The Russian ship that is due to complete the controversial North Stream 2 gas pipeline began work in the Baltic Sea on Sunday, despite new US sanctions. The biplayer ship “Fortuna” announced to Nord Stream 2 in Moscow that it had “begun work” before resuming construction of Nord Stream 2 on Danish waters.
“Fortuna” was 15 nautical miles (about 28 kilometers) from the Danish island of Bournemouth on Sunday, according to data from location services such as Weselfinder and Marine Traffic. There were several Russian ships nearby that had to support “Fortuna”.
Nortstream 2, which is largely funded by the Russian state-owned company Gosprom, aims to significantly increase the capacity of Russia to supply gas to Germany. The nine billion euro plan has long been controversial in the European Union, and the United States rejects it. The Central Government continues to support this project. Construction of the pipeline is almost complete, and there is still work to be done on Danish water.
In early December, work on a 1,200-kilometer pipeline across the Baltic Sea into German waters resumed after being suspended for nearly a year due to US sanctions. In the waters of Denmark, re-construction is allowed from January 15.
First, however, the inauguration of the new US President, Joe Biden, awaited last Wednesday. Earlier, the government of Donald Trump, the predecessor of Biden, had informed the federal government that US sanctions would be imposed on “Fortune”.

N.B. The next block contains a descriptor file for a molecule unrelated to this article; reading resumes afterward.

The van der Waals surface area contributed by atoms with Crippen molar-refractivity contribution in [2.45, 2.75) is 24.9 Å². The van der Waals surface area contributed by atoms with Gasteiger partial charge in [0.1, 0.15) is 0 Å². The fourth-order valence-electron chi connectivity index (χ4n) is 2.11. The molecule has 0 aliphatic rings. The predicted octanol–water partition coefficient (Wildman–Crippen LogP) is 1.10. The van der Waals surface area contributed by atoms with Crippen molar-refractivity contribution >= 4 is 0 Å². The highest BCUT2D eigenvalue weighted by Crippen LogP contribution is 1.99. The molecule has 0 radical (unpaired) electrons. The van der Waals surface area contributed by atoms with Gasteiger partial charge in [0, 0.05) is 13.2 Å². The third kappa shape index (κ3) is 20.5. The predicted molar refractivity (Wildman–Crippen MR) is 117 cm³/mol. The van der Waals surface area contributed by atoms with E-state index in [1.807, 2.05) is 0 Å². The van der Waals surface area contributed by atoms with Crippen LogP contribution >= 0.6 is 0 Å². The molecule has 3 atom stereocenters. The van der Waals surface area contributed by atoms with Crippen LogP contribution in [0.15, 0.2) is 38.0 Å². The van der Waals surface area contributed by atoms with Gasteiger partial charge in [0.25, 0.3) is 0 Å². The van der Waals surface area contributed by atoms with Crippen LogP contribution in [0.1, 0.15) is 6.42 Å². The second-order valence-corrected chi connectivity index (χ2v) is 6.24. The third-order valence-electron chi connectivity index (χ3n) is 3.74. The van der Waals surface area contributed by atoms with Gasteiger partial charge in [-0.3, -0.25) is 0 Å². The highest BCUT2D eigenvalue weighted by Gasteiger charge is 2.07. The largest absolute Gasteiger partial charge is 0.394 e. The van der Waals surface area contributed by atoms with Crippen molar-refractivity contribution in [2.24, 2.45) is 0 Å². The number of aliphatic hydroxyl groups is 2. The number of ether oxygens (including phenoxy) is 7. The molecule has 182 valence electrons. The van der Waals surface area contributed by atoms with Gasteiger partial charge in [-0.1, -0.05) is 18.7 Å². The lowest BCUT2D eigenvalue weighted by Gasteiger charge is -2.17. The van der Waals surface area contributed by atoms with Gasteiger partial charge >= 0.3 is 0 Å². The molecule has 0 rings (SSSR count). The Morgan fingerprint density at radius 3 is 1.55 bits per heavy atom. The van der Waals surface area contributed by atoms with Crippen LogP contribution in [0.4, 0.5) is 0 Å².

Additional criticisms after Navalny’s arrest
Critics of the pipeline fear say, among other things, the weakness of alternative pipelines and traditional transportation countries such as Ukraine. The arrest of Alexei Navalny, a well-known Kremlin critic, after his return to Russia caused further criticism. In a resolution on Thursday, the EU parliament called for a halt to the construction of the German-Russian pipeline project.
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In an interview released on Sunday, Polish President Andrzej Duda spoke in support of EU sanctions against Russia because of the actions of Russian security forces against the protests of Navalny’s supporters. “If you want to enforce international law, the only way to get rid of guns, artillery and bombs is through sanctions,” Duda told the Financial Times. “So we are ready to contribute to the consensus on this issue.”
Navalny drank poison with a neurological agent belonging to the Novitsok group in Russia in the summer and was later treated in Berlin. Soon after returning to Russia, Navalny was arrested on Sunday and later sentenced to 30 days in prison for violating probation conditions. More than 3,500 people were arrested on Saturday in national protests against it. (AFP)